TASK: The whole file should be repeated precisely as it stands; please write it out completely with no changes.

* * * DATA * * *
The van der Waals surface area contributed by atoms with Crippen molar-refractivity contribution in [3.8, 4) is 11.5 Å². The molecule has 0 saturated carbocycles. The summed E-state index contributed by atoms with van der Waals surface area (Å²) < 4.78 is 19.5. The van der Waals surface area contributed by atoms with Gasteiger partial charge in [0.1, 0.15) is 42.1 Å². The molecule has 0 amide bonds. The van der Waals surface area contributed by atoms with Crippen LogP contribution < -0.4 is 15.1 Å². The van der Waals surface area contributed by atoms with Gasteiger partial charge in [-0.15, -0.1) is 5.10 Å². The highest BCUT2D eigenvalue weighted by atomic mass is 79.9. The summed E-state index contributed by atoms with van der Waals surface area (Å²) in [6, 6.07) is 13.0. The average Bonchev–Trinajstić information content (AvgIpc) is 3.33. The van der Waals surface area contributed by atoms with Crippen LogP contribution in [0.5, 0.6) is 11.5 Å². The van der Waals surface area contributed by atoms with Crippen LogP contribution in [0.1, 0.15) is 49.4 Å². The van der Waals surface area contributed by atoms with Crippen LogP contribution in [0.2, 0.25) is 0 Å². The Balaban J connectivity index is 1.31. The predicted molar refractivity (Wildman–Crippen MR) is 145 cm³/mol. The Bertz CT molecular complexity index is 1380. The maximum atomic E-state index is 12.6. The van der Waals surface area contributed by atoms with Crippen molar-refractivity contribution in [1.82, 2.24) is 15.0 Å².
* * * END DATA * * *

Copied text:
The van der Waals surface area contributed by atoms with Crippen molar-refractivity contribution in [3.8, 4) is 11.5 Å². The molecule has 0 saturated carbocycles. The summed E-state index contributed by atoms with van der Waals surface area (Å²) < 4.78 is 19.5. The van der Waals surface area contributed by atoms with Gasteiger partial charge in [0.1, 0.15) is 42.1 Å². The molecule has 0 amide bonds. The van der Waals surface area contributed by atoms with Crippen LogP contribution < -0.4 is 15.1 Å². The van der Waals surface area contributed by atoms with Gasteiger partial charge in [-0.15, -0.1) is 5.10 Å². The highest BCUT2D eigenvalue weighted by atomic mass is 79.9. The summed E-state index contributed by atoms with van der Waals surface area (Å²) in [6, 6.07) is 13.0. The average Bonchev–Trinajstić information content (AvgIpc) is 3.33. The van der Waals surface area contributed by atoms with Crippen LogP contribution in [0.5, 0.6) is 11.5 Å². The van der Waals surface area contributed by atoms with Crippen LogP contribution in [0.1, 0.15) is 49.4 Å². The van der Waals surface area contributed by atoms with Crippen LogP contribution in [0.2, 0.25) is 0 Å². The Balaban J connectivity index is 1.31. The predicted molar refractivity (Wildman–Crippen MR) is 145 cm³/mol. The Bertz CT molecular complexity index is 1380. The maximum atomic E-state index is 12.6. The van der Waals surface area contributed by atoms with Crippen molar-refractivity contribution in [1.82, 2.24) is 15.0 Å².